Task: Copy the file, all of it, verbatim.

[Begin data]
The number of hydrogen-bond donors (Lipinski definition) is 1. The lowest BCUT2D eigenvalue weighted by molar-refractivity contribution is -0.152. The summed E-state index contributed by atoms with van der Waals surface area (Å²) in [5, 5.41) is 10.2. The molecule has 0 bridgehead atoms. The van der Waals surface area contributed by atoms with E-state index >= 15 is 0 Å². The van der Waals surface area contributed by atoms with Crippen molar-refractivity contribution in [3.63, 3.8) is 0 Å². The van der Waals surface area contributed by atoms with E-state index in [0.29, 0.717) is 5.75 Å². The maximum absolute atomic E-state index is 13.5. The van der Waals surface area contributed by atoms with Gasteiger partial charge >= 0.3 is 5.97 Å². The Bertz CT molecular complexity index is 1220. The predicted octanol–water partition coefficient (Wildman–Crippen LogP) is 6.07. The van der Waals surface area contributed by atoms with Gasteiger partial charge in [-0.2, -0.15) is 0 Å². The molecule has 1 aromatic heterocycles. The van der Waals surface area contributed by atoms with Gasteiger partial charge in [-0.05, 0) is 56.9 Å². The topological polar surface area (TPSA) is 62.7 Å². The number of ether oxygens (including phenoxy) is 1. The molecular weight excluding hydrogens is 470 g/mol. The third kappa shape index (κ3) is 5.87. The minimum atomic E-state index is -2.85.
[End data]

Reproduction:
The number of hydrogen-bond donors (Lipinski definition) is 1. The lowest BCUT2D eigenvalue weighted by molar-refractivity contribution is -0.152. The summed E-state index contributed by atoms with van der Waals surface area (Å²) in [5, 5.41) is 10.2. The molecule has 0 bridgehead atoms. The van der Waals surface area contributed by atoms with E-state index >= 15 is 0 Å². The van der Waals surface area contributed by atoms with Crippen molar-refractivity contribution in [3.63, 3.8) is 0 Å². The van der Waals surface area contributed by atoms with E-state index in [0.29, 0.717) is 5.75 Å². The maximum absolute atomic E-state index is 13.5. The van der Waals surface area contributed by atoms with Gasteiger partial charge >= 0.3 is 5.97 Å². The Bertz CT molecular complexity index is 1220. The predicted octanol–water partition coefficient (Wildman–Crippen LogP) is 6.07. The van der Waals surface area contributed by atoms with Gasteiger partial charge in [-0.2, -0.15) is 0 Å². The molecule has 1 aromatic heterocycles. The van der Waals surface area contributed by atoms with Gasteiger partial charge in [-0.05, 0) is 56.9 Å². The topological polar surface area (TPSA) is 62.7 Å². The number of ether oxygens (including phenoxy) is 1. The molecular weight excluding hydrogens is 470 g/mol. The third kappa shape index (κ3) is 5.87. The minimum atomic E-state index is -2.85.